The ROAD database was constructed with PHP (Hypertext Preprocessor) and MySQL, run on a Windows 2003 server. The http address ishttp://www.ricearray.org. Heatmap and classic line plots were generated by the PHP library JpGraph (http://jpgraph.net/).
After MAS normalization of all Affymetrix microarray samples, outliers were detected using the arrayQualityMetricsBioconductor package, which uses three different statistical tests to identify outliers (Gentleman et al.; Kauffmann et al.). Seventy-four samples failed at least one test and were considered as outliers and removed from the dataset. As a result, a total of 1,081 Affymetrix samples remained for co-expression analysis. For genes with multiple Affymetrixprobesets matched, the probeset with highest expression profile was used. There are several kinds of methods to evaluate the strength of co-expression, such as Pearson correlation coefficient (PCC), mutual rank (MR) based on rank transformations of the weighted PCC (Obayashi and Kinoshita) and correspondence analysis (CA) (Yano et al.). Although PCC takes a long-calculation time and was considered to contain many false-positives (Hamada et al.; Obayashi et al.), it has been widely used as an index in the co-expression analysis, such as RiceArrayNet (Lee et al.), RiceXPro (Sato et al.) and Gene Co-expression Network Browser (Ficklin et al.). The success in functional study of plant genes using PCC has also been reported (Fujii et al.; Matsuura et al.; Soeno et al.). Therefore, we adopted PCC to measure tendency of co-expression between genes based on these 1,081 Affymetrix samples. To choose an appropriate PCC cutoff value to construct co-expression network, we examined the changes in the node number, edge number, and network density as a function of PCC cutoff values. As the cutoff value increased, both the node number and edge number decreased; however, as the cutoff reached a relatively high value, the decreasing rate of edges became slower than that of nodes, which might lead to an increase in the network density. Indeed, the network density showed minima around 0.75 (general) and 0.8 (abiotic and biotic stresses) PCC cutoff values and increased thereafter. Therefore, we selected default values of the PCC cutoff as 0.75 and 0.8, for general and abiotic and biotic stresses, respectively. Cytoscape Web, an interactive web-based network browser, was used as the network viewer (Lopes et al.).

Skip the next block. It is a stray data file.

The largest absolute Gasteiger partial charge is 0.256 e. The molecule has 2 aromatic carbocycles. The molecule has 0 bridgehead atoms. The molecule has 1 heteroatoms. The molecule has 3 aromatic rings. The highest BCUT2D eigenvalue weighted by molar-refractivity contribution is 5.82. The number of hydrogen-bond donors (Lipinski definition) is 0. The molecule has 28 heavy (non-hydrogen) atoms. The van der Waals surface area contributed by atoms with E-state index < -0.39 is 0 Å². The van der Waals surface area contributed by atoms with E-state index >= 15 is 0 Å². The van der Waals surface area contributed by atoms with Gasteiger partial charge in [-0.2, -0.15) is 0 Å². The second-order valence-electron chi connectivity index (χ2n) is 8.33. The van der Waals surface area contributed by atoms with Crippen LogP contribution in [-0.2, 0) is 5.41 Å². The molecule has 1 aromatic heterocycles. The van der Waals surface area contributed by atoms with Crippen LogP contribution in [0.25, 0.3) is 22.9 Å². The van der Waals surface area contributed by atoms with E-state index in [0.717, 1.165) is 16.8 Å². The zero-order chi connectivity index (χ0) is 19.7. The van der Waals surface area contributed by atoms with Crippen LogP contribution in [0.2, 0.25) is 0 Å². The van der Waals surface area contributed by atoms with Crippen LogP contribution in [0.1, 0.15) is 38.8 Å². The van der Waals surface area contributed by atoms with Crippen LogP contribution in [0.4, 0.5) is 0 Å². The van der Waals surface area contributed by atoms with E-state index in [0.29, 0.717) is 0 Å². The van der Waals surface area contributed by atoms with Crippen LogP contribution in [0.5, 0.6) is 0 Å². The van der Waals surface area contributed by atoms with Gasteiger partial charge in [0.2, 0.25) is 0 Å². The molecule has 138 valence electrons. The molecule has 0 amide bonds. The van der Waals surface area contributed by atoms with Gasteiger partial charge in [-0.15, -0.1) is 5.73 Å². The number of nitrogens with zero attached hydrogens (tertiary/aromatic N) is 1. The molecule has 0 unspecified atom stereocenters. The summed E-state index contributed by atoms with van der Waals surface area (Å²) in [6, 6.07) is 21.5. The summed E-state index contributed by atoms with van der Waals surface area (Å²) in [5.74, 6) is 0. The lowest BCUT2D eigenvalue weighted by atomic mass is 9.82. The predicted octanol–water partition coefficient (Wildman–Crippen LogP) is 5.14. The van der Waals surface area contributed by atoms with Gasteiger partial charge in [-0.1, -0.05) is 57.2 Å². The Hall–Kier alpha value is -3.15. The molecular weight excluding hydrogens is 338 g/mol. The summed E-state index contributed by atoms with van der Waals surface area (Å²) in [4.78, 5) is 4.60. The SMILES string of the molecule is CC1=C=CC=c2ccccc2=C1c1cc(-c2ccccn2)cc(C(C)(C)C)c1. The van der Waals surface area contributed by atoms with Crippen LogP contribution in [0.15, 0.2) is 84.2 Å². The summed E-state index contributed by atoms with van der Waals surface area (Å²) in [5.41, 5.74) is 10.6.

GO and KO enrichment analysis
The GO terms and assignments for rice genes were downloaded from Gramene database (http://www.gramene.org/) (Jaiswal) and KO from KEGG database (http://www.genome.jp/kegg/) (Kanehisa et al.). The RAP rice gene locus IDs in KEGG database were converted to RGAP IDs using RAP-DB ID converter tool (http://rapdb.dna.affrc.go.jp/tools/converter) (Tanaka et al.). Then hypergeometric distribution was used to calculate the p value for GO and KO enrichment analyses.
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This research was supported in part by National Basic Research Program of China (2011CB109306), Next-Generation BioGreen 21 Program (PJ008079 and PJ008173) and BioGreen 21 Program (20080401) of Korea. This work was also supported by the US Department of Energy, Office of Science, Office of Biological and Environmental Research, through contract DE-AC02-05CH11231 between Lawrence Berkeley National Laboratory and the US Department of Energy.
The authors declare that they have no competing interests.
PC and KJ did the microarray data analysis and developed ROAD. DC and DH wrote script for microarray data normalization. JZ and PCR proposed the project idea, evaluated the database, pointing out errors and improvements. All authors read and approved the final manuscript.
The authors wish it to be known that, in their opinion, the first two authors should be regarded as joint First Authors.